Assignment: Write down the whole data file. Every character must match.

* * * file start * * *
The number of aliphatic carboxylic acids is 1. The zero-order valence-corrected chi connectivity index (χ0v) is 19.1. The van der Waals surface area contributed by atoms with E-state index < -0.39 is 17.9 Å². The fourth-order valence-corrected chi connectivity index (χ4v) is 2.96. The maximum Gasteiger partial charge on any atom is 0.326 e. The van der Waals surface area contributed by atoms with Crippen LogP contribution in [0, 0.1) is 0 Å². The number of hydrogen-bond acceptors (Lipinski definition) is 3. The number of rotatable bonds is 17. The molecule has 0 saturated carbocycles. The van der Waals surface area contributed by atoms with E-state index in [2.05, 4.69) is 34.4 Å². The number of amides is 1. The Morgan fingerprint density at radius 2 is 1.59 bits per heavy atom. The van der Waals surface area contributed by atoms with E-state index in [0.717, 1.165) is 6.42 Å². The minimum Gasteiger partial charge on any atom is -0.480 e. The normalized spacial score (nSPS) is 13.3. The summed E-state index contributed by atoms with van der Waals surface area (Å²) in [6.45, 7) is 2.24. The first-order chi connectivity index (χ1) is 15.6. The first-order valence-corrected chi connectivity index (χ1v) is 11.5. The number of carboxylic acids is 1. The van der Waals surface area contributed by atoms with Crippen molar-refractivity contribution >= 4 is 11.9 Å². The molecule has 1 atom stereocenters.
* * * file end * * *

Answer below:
The number of aliphatic carboxylic acids is 1. The zero-order valence-corrected chi connectivity index (χ0v) is 19.1. The van der Waals surface area contributed by atoms with E-state index < -0.39 is 17.9 Å². The fourth-order valence-corrected chi connectivity index (χ4v) is 2.96. The maximum Gasteiger partial charge on any atom is 0.326 e. The van der Waals surface area contributed by atoms with Crippen LogP contribution in [0, 0.1) is 0 Å². The number of hydrogen-bond acceptors (Lipinski definition) is 3. The number of rotatable bonds is 17. The molecule has 0 saturated carbocycles. The van der Waals surface area contributed by atoms with E-state index in [2.05, 4.69) is 34.4 Å². The number of amides is 1. The Morgan fingerprint density at radius 2 is 1.59 bits per heavy atom. The van der Waals surface area contributed by atoms with E-state index in [0.717, 1.165) is 6.42 Å². The minimum Gasteiger partial charge on any atom is -0.480 e. The normalized spacial score (nSPS) is 13.3. The summed E-state index contributed by atoms with van der Waals surface area (Å²) in [6.45, 7) is 2.24. The first-order chi connectivity index (χ1) is 15.6. The first-order valence-corrected chi connectivity index (χ1v) is 11.5. The number of carboxylic acids is 1. The van der Waals surface area contributed by atoms with Crippen molar-refractivity contribution >= 4 is 11.9 Å². The molecule has 1 atom stereocenters.